On Spock.com you can be a President and a PM (also an idiot and a d*ckhead)
A few days ago I was talking via e-mail to an editor for an Italian technology website I contribute to.
I proposed a few themes for new articles; I thought all of my four proposals would have been of some interest; instead, I was asked to do something else.
I was commissioned to do a short piece about Spock.com.
Spock is a search engine, but not one like Google. Spock is an "aggregator" of personal data taken from different public sources such as Wikipedia, LinkedIn, Facebook, MySpace, Friendster and many more.
You might be probably already be on it, together with another million different people. I've found myself listed in it, since they took some info about it from LinkedIn. And since my LinkedIn profile mentions that I have certain experiences both in music production and in other music-related business (I also run a small record label) I was tagged as "business owner" and "music industry".
While it is a really unique and useful tool in its genre, it is still in "public beta" and surely might need some improvement.
While some bloggers complained about its quasi-spam invitation system, or about the fact that apparently Spock takes all of your LinkedIn contact and by default sets them as your "favourite" in your Spock profile (why?), I noticed another nice feature: tags.
George W. Bush is for example tagged with many words: he is "President of the United States", "Republican", "Christian", "married", "Governor of Texas"... but he is also listed as "miserable failure", "idiot", "stupid?" and "arrested for drunk driving".
Now, apart from the inevitable laughs generated by this discovery, you should also notice not only that these tags might sound slightly offensive, but they are hyperlinks, so they will bring you to longer lists of idiots (Vladimir Putin is included... and look at what someone uploaded as his personal pic...!), drunk drivers (Paris Hilton, Lindsay Lohan, Mel Gibson...) and more.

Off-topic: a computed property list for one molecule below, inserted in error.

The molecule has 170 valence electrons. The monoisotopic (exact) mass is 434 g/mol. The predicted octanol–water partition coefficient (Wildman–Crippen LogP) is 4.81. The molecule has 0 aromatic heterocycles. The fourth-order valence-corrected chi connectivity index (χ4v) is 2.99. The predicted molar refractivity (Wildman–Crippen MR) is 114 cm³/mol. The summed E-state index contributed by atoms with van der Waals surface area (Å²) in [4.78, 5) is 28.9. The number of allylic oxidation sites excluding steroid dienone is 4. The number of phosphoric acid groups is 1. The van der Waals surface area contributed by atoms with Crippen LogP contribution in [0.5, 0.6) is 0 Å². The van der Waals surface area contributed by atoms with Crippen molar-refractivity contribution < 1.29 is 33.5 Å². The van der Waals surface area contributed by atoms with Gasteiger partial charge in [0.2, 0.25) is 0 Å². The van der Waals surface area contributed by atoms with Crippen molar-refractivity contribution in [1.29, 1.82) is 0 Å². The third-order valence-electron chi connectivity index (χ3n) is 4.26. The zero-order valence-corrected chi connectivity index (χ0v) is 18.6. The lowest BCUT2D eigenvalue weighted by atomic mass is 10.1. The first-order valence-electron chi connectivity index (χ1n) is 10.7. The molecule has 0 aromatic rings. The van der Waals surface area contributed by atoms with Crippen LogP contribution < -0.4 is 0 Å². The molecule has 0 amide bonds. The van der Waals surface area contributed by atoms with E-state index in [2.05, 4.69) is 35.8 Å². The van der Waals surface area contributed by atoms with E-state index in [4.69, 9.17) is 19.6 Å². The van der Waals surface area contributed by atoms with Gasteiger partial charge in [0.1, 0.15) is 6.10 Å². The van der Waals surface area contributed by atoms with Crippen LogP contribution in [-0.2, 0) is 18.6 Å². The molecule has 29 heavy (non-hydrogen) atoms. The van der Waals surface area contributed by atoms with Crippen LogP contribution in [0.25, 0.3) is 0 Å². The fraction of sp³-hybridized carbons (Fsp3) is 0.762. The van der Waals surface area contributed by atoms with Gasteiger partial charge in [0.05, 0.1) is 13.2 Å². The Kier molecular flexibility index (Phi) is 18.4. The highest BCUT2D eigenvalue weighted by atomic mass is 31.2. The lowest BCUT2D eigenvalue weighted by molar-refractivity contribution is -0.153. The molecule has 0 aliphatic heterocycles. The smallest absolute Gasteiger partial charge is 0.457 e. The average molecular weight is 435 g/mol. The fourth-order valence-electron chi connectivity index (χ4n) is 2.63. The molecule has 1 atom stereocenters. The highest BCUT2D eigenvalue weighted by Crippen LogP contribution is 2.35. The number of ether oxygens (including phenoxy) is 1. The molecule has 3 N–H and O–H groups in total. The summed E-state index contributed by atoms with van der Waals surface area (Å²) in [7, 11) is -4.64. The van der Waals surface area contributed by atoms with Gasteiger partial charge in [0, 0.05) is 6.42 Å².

Spock also lists "related people": friends, fellow politicians and so on. For example, Putin's page shows a few pics listed as "enemy", with portraits of people such as Kasparov, a dying Alexander Litvinkenko and late journalist Anna Politkovskaya. Scary, maybe with a touch of bad taste.
Also, mixing stuff from frivolous sources such as MySpace and more "professional" places such as LinkedIn might not produce always such a nice result. As an example, my MySpace music page with silly dj pic might not be something I liked to show to someone who came looking for my "serious" work as an intellectual property consultant or journalist while looking at my LinkedIn profile.
I had a huge laugh when I saw Italy's former PM and media tycoon Silvio Berlusconi's listing: he was "Italian", "Politician", "Forza Italia" (the name of the party he founded), "VIP" and "Pirla". The last one being not a nice word, something related to the male sexual organ and used in Northern Italy mostly, to describe someone you'd call a dickhead in English language. ;)
I wrote my article and sent it. Incidentally, the site I work with is owned by a publishing company led by Berlusconi's daughter. I wondered if my article would have been accepted like that, since I mentioned the tag included in Berlusconi's page.
It was accepted.
Only, a few hours later, the "pirla" tag had disappeared, replaced by another one: "The Best". Luckily, if you take a look to Berlusconi's Spock profile, this one has been removed too. Bush was also listed as "terrorist" when I checked his profile. This tag has been removed, too.
I suspect some public personalities from the world of politics or show business might at some point soon be in a legal fight against Spock.com for "nice" tags. Who knows.
Meanwhile, those accusing Wikipedia of "relativism" (while not noticing that certain wiki contents have been edited by entities such as intelligence services, large corporations or major record labels...) should take a look at Spock for some real fun. :)